Things that Don’t Belong on a Trail

I can’t. I just can’t. It used to be cigarette butts but now it’s even worse. It grosses me out to no end to see a nasty discarded travel dental floss thing just tossed onto the ground like it’s just going to magically disappear. Is it someone else’s job to pick it up? Should an animal come eat it?

Help me on this. If you are so concerned about your dental hygiene that you purchase and use these gadgets and obviously you hike or you wouldn’t be on a trail so that means you take care of you, then why can’t you toss the gross thing into the trash where it belongs?

There really isn’t going to be any answer you can give that’s going to make throwing trash on the side of a nature trail ok. It’s not. Stop it.

* photo was taken in the parking area at the start of a local trail.It is not staged

 

 

Peralta Trail

Its going to take us 7 miles of bumpy dirt road just to get to the start of the Peralta trail. You ready? Let’s go!

Ever wonder how things get their names ? Who was Peralta and why was a trail was named after him?

* I’m going to tell this basic story to you as my friend not as a teacher or some expert. These are all generally agreed upon facts if you go and look it up. The story is cool so I encourage you to read a full book about the subject from someone who maybe is an expert for all of the details!image

Ok so back in 1845 Don Miguel Peralta travels to the Superstition Mountain in search of hidden gold he has heard stories of. He finds it. Don’t ask me how. I have no clue how he found it.image

There’s enough gold that he wants to go and get workers. A lot of workers. So he covers up his mine and then uses landmarks to help him remember how to get back. He thinks one peak looks like a Sombrero so he calls his mine “Sombrero Mine”.

The Apache believe this same mountain that Peralta is digging in to be the home of their Thunder God. That fact alone should tell you this is not going to go well for Peralta.

Peralta comes back with hundreds of men. Now for me it was learning this fact when I imagerealized Peralta is not poor. I don’t know about you but I cannot go and round up hundreds of men and mules and supplies and all that is needed to take hundreds of men up into a mountain to dig for gold!

When Peraltas workers see the “Sombrero” they think it looks more like the “Finger of God”. Later it is named “Weavers Needle”.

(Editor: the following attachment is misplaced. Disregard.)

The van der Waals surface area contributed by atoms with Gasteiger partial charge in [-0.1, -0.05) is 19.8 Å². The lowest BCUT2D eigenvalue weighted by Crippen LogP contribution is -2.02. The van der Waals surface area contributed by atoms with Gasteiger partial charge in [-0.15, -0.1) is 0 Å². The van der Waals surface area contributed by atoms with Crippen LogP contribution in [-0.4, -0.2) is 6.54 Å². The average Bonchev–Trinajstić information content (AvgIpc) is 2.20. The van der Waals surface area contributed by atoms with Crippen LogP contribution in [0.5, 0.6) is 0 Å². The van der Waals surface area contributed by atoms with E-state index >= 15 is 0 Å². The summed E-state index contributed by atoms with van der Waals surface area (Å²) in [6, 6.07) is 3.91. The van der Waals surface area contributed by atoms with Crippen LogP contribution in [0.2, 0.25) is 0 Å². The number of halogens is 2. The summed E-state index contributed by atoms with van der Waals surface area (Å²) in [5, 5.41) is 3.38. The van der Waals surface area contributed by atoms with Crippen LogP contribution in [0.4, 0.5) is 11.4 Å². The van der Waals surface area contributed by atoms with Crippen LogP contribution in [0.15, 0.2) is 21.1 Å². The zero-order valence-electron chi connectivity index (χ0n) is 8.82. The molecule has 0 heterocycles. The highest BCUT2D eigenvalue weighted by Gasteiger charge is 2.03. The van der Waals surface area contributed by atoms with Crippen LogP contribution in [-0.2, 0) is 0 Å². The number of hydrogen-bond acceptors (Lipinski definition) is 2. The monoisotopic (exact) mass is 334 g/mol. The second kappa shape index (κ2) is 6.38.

So Peralta and his men mine for 3 years! Gold digging! Real life gold digging! 3 years!image

The Apache are beyond mad. They plan an attack.

Peralta gets news of this and decides it’s time to pack it up and leave. They load up as much as they can carry and head down from the mountain. Straight into the Apache.image

The Apache kill all of them and dump out the gold concentrate Peralta’s mules carried.image

A few years later the US Army comes upon the scene of the massacre and bury what remained. Peralta’s body was not found.

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Like I said this is a VERY interesting story that I just gave you the short version of in hopes you will go and get a book like “The Story of Superstition Mountain and the Lost Dutchman Gold Mine” by Robert Joseph Allen.image

Now you ready to hike the actual trail?image

Excessive Heat Warning

As I encourage the masses to come and see the beauty that is the desert there is a small voice inside telling me you better make sure to prepare them properly. So I’m going to tell you like a friend, like someone who actually cares about you getting to enjoy the desert safely.

This weekend we had record breaking heat. This is not new for us desert folk. The news reporters seem to take quite a bit of joy announcing repeatedly the triple digit numbers expected. But a fact I am reminded of as I listen to the news is again we lost a hiker due to dehydration. Rescue teams went in search putting even more lives at risk.

Ok so let’s be reasonable, if I plopped you in the middle of the arctic without a jacket you would freeze right? If I plop you in the middle of the desert without water you will die. It’s not a maybe.

No water = death.

Be prepared for where you are going and KNOW your body and your limits.